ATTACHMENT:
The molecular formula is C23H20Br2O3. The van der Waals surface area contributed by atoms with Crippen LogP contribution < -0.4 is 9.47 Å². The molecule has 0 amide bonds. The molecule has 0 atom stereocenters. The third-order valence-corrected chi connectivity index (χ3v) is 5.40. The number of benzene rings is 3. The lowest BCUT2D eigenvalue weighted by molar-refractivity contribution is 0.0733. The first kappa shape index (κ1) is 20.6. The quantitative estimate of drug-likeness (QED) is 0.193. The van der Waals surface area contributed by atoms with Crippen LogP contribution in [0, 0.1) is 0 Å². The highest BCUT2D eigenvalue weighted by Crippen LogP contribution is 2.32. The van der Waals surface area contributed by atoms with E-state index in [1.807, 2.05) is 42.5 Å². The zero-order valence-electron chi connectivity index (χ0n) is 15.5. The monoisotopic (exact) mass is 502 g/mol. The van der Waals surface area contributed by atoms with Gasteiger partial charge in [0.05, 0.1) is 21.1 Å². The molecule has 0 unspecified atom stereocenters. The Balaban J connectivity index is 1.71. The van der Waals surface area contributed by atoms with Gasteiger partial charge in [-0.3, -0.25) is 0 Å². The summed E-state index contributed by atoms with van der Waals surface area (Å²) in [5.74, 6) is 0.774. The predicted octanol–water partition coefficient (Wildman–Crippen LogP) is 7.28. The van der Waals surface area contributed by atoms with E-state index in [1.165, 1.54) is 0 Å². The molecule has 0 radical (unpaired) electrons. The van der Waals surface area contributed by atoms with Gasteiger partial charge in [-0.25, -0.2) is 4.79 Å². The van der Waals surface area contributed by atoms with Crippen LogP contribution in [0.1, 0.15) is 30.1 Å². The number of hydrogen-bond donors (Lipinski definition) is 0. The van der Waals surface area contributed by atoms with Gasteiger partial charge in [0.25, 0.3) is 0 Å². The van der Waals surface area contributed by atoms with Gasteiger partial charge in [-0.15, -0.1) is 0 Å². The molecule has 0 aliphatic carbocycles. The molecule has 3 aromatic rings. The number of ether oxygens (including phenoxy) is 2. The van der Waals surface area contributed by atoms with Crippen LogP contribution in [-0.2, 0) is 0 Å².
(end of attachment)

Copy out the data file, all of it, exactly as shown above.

The molecular formula is C23H20Br2O3. The van der Waals surface area contributed by atoms with Crippen LogP contribution < -0.4 is 9.47 Å². The molecule has 0 amide bonds. The molecule has 0 atom stereocenters. The third-order valence-corrected chi connectivity index (χ3v) is 5.40. The number of benzene rings is 3. The lowest BCUT2D eigenvalue weighted by molar-refractivity contribution is 0.0733. The first kappa shape index (κ1) is 20.6. The quantitative estimate of drug-likeness (QED) is 0.193. The van der Waals surface area contributed by atoms with Crippen LogP contribution in [0, 0.1) is 0 Å². The highest BCUT2D eigenvalue weighted by Crippen LogP contribution is 2.32. The van der Waals surface area contributed by atoms with E-state index in [1.807, 2.05) is 42.5 Å². The zero-order valence-electron chi connectivity index (χ0n) is 15.5. The monoisotopic (exact) mass is 502 g/mol. The van der Waals surface area contributed by atoms with Gasteiger partial charge in [0.05, 0.1) is 21.1 Å². The molecule has 0 unspecified atom stereocenters. The Balaban J connectivity index is 1.71. The van der Waals surface area contributed by atoms with Gasteiger partial charge in [-0.3, -0.25) is 0 Å². The summed E-state index contributed by atoms with van der Waals surface area (Å²) in [5.74, 6) is 0.774. The predicted octanol–water partition coefficient (Wildman–Crippen LogP) is 7.28. The van der Waals surface area contributed by atoms with E-state index in [1.165, 1.54) is 0 Å². The molecule has 0 radical (unpaired) electrons. The van der Waals surface area contributed by atoms with Gasteiger partial charge in [-0.25, -0.2) is 4.79 Å². The van der Waals surface area contributed by atoms with Crippen LogP contribution in [0.1, 0.15) is 30.1 Å². The number of hydrogen-bond donors (Lipinski definition) is 0. The van der Waals surface area contributed by atoms with Gasteiger partial charge in [0.25, 0.3) is 0 Å². The van der Waals surface area contributed by atoms with Gasteiger partial charge in [-0.15, -0.1) is 0 Å². The molecule has 0 aliphatic carbocycles. The molecule has 3 aromatic rings. The number of ether oxygens (including phenoxy) is 2. The van der Waals surface area contributed by atoms with Crippen LogP contribution in [-0.2, 0) is 0 Å².